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Knowledge and Associated Factors of Blood Pressure Control Among Hypertensive Patients Attending Chronic Illness Follow-Up Clinic at University of Gondar, Comprehensive Specialized Hospital, Northwest, Ethiopia

Authors Mekonnen CK, Mekonnen BY, Mekonnen HS

Received 3 August 2019

Accepted for publication 21 November 2019

Published 13 December 2019 Volume 2019:15 Pages 551—558


Checked for plagiarism Yes

Review by Single anonymous peer review

Peer reviewer comments 2

Editor who approved publication: Dr Daniel Duprez

Chilot Kassa Mekonnen,1 Bezenaw Yimer Mekonnen,2 Habtamu Sewunet Mekonnen1

1Department of Medical Nursing, School of Nursing, College of Medicine and Health Sciences, University of Gondar, Gondar, Ethiopia; 2Department of Emergency and Critical Care Nursing, School of Nursing, College of Medicine and Health Sciences, University of Gondar, Gondar, Ethiopia

Correspondence: Chilot Kassa Mekonnen Email [email protected]

Introduction: As hypertension is a chronic cardiovascular disease that contributes to a high proportion of morbidity and mortality worldwide, favorable knowledge is crucial to control it.
Objective: The objective of this study was thus to assess knowledge and associated factors of blood pressure control among hypertensive patients at the chronic illness follow-up Clinic of the University of Gondar comprehensive-specialized hospital, Gondar, Ethiopia.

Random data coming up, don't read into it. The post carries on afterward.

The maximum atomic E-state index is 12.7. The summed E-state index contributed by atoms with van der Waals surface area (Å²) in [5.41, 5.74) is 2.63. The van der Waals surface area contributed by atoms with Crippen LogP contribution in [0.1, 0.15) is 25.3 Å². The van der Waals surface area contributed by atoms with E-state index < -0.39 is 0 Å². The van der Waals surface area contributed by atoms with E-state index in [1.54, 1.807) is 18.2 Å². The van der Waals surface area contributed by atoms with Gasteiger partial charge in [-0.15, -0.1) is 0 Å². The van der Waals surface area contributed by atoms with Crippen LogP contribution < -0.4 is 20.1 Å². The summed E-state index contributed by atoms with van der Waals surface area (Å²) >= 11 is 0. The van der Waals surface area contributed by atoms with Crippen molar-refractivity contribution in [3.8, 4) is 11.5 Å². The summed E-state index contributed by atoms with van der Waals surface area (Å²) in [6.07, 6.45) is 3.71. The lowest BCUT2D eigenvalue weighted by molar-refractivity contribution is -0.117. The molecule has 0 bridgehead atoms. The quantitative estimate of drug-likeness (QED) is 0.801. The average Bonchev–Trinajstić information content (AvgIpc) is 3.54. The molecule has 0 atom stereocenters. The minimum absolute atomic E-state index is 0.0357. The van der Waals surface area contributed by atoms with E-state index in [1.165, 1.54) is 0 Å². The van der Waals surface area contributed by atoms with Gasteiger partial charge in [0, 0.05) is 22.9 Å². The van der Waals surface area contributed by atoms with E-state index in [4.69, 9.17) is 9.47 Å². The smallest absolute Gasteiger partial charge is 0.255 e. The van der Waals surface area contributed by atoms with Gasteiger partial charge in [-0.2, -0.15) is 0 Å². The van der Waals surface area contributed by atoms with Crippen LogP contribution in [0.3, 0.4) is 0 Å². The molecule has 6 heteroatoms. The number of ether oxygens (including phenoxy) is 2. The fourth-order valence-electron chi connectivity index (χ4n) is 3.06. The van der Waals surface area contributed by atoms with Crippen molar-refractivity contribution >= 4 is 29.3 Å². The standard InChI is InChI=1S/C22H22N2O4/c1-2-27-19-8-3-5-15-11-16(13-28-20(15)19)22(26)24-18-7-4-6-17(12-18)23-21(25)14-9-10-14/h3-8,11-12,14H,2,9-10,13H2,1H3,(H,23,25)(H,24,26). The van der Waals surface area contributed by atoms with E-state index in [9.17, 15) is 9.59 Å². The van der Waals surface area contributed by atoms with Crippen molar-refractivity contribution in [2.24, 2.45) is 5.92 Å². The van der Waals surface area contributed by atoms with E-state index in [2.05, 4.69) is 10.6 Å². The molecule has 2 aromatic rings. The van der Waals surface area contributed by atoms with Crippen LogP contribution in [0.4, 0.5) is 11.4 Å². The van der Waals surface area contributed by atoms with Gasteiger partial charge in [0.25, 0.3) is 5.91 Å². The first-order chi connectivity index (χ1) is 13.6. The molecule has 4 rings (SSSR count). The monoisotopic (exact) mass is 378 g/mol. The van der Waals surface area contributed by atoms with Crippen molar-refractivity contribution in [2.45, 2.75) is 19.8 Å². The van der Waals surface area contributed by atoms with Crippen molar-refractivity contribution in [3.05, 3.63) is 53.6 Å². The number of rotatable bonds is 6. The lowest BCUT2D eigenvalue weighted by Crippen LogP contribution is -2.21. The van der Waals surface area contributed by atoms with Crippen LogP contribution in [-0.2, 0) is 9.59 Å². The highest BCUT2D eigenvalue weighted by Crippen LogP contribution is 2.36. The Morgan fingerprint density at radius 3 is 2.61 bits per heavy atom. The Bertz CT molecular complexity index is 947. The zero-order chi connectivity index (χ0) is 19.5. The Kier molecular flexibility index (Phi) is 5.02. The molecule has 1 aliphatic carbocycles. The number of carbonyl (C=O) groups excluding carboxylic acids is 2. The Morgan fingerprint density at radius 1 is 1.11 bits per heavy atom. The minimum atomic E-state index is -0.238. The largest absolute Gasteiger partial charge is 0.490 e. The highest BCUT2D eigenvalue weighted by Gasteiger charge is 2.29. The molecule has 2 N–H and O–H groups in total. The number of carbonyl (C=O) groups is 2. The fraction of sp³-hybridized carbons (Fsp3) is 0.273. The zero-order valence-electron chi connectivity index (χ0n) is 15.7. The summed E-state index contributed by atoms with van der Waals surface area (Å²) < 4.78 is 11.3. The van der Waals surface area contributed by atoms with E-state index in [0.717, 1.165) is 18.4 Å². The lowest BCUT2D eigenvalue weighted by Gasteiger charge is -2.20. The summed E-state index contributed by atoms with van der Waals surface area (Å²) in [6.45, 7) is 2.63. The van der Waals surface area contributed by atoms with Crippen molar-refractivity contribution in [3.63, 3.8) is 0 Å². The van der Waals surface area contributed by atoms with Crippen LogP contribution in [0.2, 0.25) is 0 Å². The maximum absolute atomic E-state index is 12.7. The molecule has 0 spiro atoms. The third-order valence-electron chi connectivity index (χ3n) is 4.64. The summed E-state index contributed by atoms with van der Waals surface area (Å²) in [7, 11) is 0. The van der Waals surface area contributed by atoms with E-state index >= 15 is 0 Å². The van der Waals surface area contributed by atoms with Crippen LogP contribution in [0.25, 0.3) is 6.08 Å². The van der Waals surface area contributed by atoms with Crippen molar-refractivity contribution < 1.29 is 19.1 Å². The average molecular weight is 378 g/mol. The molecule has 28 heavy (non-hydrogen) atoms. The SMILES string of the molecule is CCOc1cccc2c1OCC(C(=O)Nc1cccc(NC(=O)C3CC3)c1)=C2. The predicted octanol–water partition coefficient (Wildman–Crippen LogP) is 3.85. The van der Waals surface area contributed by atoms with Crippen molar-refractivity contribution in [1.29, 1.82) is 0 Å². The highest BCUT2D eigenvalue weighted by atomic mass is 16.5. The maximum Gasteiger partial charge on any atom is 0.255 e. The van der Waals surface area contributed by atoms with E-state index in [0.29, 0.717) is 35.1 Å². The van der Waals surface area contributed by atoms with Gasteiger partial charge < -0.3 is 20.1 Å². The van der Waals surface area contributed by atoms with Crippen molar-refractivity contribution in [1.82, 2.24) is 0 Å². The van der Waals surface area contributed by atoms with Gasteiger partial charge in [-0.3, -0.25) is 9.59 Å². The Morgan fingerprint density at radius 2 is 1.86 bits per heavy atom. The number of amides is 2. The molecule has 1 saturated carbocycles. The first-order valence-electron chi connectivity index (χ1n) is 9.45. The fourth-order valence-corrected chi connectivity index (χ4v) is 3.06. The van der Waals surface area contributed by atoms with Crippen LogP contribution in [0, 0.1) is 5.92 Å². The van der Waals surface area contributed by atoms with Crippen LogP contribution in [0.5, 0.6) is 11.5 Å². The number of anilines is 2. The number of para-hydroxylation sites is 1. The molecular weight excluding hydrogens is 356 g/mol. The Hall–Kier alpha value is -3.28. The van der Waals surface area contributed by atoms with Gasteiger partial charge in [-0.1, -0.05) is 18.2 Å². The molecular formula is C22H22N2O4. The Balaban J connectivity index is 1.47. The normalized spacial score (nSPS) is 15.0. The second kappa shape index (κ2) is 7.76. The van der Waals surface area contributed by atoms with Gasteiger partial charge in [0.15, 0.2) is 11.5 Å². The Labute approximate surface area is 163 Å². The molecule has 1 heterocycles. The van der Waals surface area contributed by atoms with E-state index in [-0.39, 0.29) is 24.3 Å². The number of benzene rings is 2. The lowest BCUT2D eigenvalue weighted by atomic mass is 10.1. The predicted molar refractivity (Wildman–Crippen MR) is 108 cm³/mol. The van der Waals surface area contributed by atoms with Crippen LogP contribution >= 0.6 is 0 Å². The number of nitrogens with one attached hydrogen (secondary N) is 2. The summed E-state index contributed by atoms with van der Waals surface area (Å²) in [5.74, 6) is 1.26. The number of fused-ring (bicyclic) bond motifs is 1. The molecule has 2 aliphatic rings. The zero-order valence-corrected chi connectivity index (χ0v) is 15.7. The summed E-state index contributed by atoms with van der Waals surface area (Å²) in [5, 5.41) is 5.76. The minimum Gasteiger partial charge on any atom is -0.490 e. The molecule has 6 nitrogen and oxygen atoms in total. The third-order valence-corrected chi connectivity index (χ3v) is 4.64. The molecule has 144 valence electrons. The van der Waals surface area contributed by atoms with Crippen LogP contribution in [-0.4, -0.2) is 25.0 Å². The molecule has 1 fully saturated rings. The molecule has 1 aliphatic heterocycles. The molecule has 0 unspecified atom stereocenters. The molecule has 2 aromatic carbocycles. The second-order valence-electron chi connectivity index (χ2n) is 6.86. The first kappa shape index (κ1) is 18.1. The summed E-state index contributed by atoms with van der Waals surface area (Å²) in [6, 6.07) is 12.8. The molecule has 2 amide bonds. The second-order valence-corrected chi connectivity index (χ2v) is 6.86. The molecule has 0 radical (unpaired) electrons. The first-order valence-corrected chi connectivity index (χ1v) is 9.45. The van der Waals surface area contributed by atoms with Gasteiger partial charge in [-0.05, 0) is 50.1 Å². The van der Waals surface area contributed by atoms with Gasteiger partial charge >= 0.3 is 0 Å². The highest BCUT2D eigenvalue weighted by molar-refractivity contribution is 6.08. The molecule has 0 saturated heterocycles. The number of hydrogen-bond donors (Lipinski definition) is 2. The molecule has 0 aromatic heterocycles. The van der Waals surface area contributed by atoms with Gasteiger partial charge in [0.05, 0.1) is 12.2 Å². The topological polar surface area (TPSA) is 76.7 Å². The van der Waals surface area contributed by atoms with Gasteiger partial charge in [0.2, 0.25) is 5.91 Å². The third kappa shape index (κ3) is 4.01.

Methods: An institution-based cross-sectional study was conducted from March to April 2018. A systematic random sampling technique was used to select participants. Bi-variable and multivariable logistic regressions were done to assess the relationship between dependent and independent variables. The adjusted odds ratio with a 95% confidence interval was used to determine the presence and strength of association between covariates and the outcome variable.
Results: A total of 404 participants took part in the study with a response rate of 97.3%. The overall good knowledge about blood pressure control was 51.7% (95% CI=46.3–56.8). Females were 3.79 (AOR= 3.79, 95% CI: (1.55, 9.28)) more knowledgeable about blood pressure control than males. In the multivariable analysis, the odds of being knowledgeable were 2.80 (AOR= 2.80, 95% CI (1.44, 5.46)), 8.05 (AOR=8.05, 95% CI (2.93, 22.10)), and 7.53 (AOR=7.53, 95% CI (2.52, 22.49)) for can read and write, secondary, preparatory and above education, respectively, compared to cannot read and write. Occupation was significantly associated with the knowledge of plod pressure control. For example, merchants 7.66 (AOR=7.66, 95% CI (3.01, 19.47)), government employee 6.33 (AOR=6.33, 95% CI (1.90, 22.07)), and self-employed 4.58 (AOR=4.58, 95% CI (1.80, 11.70)) times more likely to be knowledgeable than farmers, respectively. Participants with family history of hypertension were 2.36 (AOR=2.36, 95% CI (1.42, 3.92)) times more knowledgeable than their counterparts.
Conclusion: In this study, knowledge of blood pressure control was lower compared to the finding of a study done at Bishoftu hospital, Ethiopia. But it is higher than studies in other African countries. Both pharmacological and non-pharmacological awareness is vital for blood pressure control.

Keywords: blood pressure control, hypertension, knowledge, Ethiopia

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